We can love football, but recognize its issues : The Whims and Foibles of Sports...
Let us hear from you
Is home field really an advantage in the NFL?

Don't forget to check out our inside pages:
Stay Fit: A regular exercise plan can keep you fit
Event Calendar: See where our little roadshow is headed next.
Professional Services Let us write your next Speech for you.

(c) 2019 JWMiller Sports.com. All Rights Reserved
How many games will the Pelicans win during the regular season?Fewer than 30 games
Between 31 and 38
Between 38 and 45
Between 46 and 50
Between 51 and 55
More than 56 games

E-mail us at:
Jim Miller's columns also can be found 
at Bayou Buzz, giving you the best in Louisiana news, politics and sports.
Click HERE to order it now!
Click HERE to order today !
NFL Picks 2019 
Week 11 Selections 

Take Dophins +6.5 v. Bills
Take Ravens v. Texans +3.5
Take Saints at Bucs +6
Take Bears +6.5 at Rams
Take Falcons +4.5 at Panthers 

Week 10 results 3-1-1
Season Results 21-26-3

Picks are offered as entertainment and not as an inducement to gamble.

We can love football, but recognize its issues

by J.W. Miller on 08/27/18

Are you ready for some football? This is the most exciting two weeks of the year for many folks, with the advent of the college football season this week and the National Football League next weekend. And why not? Your team is undefeated, you have swallowed down everything you’ve been told about your local heroes, and what lay ahead of you is 4-5 months of bliss, raindrops and buttercups. National championships, bowl games and Super Bowls loom large in our plans. 

The actual games will be a relief after months of news about the problems on its periphery. Even as we await in great anticipation for the games to begin, we see football under siege. We have a silent wish that all the negative talk would just go away and things could be like they’ve always been.  Don’t fool yourself. Football has always had problems. Debilitating injuries or so-called “conditioning” that gets out of hand and results in a young man’s death or even a head coach ignoring another coach’s improprieties or abusive behavior toward his spouse.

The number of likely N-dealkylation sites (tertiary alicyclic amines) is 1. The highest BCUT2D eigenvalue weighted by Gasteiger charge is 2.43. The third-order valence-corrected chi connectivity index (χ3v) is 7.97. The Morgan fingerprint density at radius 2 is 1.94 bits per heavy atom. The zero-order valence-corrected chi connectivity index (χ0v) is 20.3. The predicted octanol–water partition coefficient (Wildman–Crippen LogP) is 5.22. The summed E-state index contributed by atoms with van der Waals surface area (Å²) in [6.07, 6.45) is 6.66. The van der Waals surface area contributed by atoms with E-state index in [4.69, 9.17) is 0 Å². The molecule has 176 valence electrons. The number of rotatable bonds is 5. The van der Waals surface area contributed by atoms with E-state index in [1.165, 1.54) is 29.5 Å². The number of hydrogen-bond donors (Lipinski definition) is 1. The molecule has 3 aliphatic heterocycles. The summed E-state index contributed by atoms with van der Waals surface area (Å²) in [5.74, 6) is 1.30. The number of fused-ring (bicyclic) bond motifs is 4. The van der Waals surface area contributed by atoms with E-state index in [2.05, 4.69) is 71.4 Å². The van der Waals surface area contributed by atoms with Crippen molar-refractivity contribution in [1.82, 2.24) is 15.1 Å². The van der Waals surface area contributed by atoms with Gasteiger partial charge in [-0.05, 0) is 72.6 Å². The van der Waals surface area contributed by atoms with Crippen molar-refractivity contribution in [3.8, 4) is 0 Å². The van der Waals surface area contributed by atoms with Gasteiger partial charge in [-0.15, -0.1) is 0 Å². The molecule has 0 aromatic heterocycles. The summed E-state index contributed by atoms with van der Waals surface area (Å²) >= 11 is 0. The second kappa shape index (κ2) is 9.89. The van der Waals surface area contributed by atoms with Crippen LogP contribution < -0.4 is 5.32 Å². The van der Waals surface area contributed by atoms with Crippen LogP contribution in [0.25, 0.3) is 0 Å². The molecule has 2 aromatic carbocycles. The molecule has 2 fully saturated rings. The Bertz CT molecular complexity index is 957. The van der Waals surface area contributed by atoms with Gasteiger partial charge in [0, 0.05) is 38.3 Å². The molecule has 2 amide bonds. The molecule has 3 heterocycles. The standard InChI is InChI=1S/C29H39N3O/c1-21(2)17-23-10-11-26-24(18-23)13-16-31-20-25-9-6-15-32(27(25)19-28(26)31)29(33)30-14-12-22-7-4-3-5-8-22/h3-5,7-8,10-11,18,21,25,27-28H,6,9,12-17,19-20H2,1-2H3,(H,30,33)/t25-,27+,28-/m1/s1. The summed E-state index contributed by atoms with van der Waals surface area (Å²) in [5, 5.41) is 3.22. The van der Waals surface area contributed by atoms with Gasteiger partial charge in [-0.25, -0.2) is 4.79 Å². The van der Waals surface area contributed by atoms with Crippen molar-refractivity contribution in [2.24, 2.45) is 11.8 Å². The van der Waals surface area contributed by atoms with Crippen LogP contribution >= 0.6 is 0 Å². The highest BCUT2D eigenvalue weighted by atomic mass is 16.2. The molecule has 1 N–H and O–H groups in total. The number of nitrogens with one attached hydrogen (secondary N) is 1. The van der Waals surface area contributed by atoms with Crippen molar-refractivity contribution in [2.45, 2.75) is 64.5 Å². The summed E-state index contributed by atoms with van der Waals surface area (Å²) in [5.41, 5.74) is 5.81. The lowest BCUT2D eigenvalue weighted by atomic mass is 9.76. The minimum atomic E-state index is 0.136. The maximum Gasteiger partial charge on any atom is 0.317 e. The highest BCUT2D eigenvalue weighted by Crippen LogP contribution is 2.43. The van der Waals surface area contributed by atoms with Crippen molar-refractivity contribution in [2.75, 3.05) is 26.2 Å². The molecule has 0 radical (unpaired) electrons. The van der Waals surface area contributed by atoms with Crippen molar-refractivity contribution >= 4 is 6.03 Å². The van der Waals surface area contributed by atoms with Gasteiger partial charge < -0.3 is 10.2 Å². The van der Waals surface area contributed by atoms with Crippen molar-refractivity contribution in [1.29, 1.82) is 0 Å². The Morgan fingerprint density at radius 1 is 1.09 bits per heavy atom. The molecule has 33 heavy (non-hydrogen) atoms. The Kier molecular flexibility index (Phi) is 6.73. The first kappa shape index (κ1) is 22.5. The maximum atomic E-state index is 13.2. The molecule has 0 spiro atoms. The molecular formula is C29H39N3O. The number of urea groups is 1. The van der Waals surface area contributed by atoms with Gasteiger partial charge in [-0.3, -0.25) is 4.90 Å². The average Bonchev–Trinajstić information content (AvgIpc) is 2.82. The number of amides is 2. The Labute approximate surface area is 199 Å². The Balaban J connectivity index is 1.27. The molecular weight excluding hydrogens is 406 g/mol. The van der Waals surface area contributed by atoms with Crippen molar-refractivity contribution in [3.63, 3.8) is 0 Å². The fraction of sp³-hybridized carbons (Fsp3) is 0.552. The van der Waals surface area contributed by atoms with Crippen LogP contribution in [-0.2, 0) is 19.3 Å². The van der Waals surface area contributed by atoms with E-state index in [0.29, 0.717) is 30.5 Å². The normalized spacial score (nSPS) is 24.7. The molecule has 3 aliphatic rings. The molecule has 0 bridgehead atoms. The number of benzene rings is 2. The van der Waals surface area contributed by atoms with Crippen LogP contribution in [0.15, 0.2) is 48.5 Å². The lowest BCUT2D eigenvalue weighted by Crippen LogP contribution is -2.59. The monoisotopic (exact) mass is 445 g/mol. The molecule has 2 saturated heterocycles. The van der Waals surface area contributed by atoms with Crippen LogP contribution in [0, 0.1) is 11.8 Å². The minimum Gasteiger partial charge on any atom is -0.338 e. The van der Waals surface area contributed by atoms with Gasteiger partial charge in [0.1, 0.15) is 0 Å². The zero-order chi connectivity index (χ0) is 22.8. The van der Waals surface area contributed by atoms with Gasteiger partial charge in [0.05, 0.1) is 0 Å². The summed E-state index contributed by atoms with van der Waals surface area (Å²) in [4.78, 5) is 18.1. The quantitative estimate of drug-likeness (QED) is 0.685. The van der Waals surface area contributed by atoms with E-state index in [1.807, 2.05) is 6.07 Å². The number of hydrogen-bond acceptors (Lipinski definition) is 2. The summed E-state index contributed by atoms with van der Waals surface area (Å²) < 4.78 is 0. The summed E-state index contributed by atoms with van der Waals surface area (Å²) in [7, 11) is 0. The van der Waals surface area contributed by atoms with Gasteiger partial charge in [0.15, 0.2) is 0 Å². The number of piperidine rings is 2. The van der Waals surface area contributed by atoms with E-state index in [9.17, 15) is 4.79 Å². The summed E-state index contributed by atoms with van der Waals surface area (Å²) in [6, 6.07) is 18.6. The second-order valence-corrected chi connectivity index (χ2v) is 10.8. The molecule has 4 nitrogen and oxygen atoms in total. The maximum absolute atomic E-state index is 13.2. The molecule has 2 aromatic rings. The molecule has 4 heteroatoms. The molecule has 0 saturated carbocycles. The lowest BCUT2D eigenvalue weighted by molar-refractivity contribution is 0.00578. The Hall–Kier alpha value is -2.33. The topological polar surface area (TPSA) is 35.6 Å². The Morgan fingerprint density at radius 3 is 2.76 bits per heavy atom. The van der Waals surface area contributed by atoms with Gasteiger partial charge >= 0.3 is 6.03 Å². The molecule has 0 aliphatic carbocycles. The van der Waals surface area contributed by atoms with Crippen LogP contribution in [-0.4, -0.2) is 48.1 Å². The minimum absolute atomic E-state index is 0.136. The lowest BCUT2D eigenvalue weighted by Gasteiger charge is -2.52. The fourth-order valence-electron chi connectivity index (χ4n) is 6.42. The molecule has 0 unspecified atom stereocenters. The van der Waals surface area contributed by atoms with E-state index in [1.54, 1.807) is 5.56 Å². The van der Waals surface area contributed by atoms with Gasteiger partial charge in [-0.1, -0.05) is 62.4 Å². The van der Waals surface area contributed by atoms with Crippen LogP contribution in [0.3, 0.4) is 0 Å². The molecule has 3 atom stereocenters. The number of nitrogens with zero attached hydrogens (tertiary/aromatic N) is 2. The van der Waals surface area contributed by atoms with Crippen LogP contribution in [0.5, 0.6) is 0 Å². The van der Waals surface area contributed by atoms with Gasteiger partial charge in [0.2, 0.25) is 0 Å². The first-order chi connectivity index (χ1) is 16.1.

Fans mock new rules intended to curb injuries when officials call them inconsistently. Why don’t they just throw the flag and put the offender in a dunking booth behind the bench? Let the fans throw footballs to trip the trigger. If it’s a real cheap shot, exile the offender to D-League and a week with the Fort Wayne Mad Ants. Games are light-hearted affairs and their problems should but, too, right? Well, not always. 

We recoil when we perceive bad news as an attack on our institutions. Such problems and behavior have always been with us, but like alarming new trends in crime statistics, maybe we’ve just changed our reporting methods. Social media has eliminated what used to be our “secrets,” both innocent and not so, and even the stupid things we said when we were young and stupid haunt us when the record is reprised. Facebook, and Twitter have opened our lives to such an extent that we need to remind our young people that even your most well-intentioned remarks can and will be used against you years in the future when you’ve risen above others or even when applying for a job. 

Bad things happen in sports as they do in our society, but don’t get mad. Simply recognize and educate yourself on the issues, and realize that our games are imperfect because those involved are imperfect. Cherish the part of football that intrigues us, encourages us and thrills us to our marrow. Go ahead and get excited when your favorite college team kicks off this weekend or when the Saints or your favorite NFL team goes to the post next weekend. It’s okay, because the part of football that we love is the game itself. 

You’ve read it here before, but I’m going to repeat a story that puts our games in perspective. On the cusp of a big game, my old coach in Buffalo, Marv Levy, was asked if the upcoming match was a “must win?” Levy looked the reporter squarely in the eye and responded: “A must win? World War II was a must win. Football is a game.”

Comments (0)

Leave a comment